The Navajo also use their native, precious stone turquoise to make jewelry. In the late 1800s, they learned silversmithing and began to set turquoise in silver. Silversmithing has been passed down through generations. In fact, my own parents were taught silversmithing by a man who was trained by the Navajo. Navajo jewelry is intricate and bright. Their turquoise, as well as their colorful weavings, stands out in contrast to the seemingly desolate desert landscape surrounding them.

Westerners have a different, but just as powerful, love of nature. The Romantic period artist Casper David Fredrich painted a masterpiece of natural wonder, The Wanderer above the Sea of Fog. In this painting, a man with a walking stick (the Wanderer) stands atop a mountain, looking down over an endless vista of mountaintops and fog. The painting can be interpreted in a myriad of ways — man conquering nature, as the Wanderer has risen above the mundane, hilltop heights; man lost in nature, pausing a moment to get his bearings; and man absorbing nature's beauty and majesty, contemplating deeper things hidden in the fogs of life. The Wanderer is considered the symbol of Romantic thought, with its focus on man's relationship with nature. People of the Romantic period placed great value in nature as industry muscled its polluting way into their lives. They also found priceless wisdom as they communed with nature.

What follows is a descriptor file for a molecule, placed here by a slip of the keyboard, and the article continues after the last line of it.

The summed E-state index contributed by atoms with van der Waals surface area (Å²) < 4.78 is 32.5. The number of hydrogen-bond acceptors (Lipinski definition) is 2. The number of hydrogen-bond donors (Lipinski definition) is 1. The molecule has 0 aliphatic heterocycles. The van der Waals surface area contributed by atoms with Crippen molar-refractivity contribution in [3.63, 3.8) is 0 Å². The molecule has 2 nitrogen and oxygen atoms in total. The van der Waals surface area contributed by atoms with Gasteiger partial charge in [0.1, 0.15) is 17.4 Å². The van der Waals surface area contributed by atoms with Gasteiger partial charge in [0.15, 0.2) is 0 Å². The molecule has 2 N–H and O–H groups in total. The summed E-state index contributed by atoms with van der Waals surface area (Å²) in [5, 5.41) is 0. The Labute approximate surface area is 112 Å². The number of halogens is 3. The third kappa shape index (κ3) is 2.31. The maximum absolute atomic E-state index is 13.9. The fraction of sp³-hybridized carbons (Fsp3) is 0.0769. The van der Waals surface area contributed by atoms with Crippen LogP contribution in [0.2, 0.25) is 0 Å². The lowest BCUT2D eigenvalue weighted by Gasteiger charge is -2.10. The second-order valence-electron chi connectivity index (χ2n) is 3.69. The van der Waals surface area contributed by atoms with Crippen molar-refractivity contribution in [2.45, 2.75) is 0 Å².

Impressionist artists put a new spin on portrayals of nature in painting. One leading Impressionist, Claude Monet, was famous for his garden paintings. In these paintings, his subject was the same — a pond filled with lily pads with a bridge in the background and weeping willows hanging their laden branches over the still water. Every painting is unique, however, because Monet painted each one during a different time of day and season, when the light hit the garden with various colors and shadows. This was a revolutionary, new way to treat light, and it continues to amaze the eye with its beautiful simplicity. The Impressionists' focus on light in painting coincided with scientific breakthroughs on the nature of light. Although the public was initially repulsed by these seemingly unfinished paintings, Impressionist art caught on, and public perceptions of beauty were changed forever.

The Beholder

Both the light and the darkness of the artist's eye find their way into paintings such as Monet's and Bloch's. That light then reflects its beauty into the eye of the beholder. It is the beholder who then interprets that play of light and dark with his mind and his heart. Some paintings have stories, which add to the beauty of the painter's vision. Others are just solitary moments captured by a perceptive, artistic creator. The beauty of art is that it can be understood in so many ways, and that understanding touches our souls and changes us. Beauty gives the beholder both pleasure and something even deeper—a connection with the universe and its glorious, magnificent architect. Indeed, beauty lives in the eye of the beholder.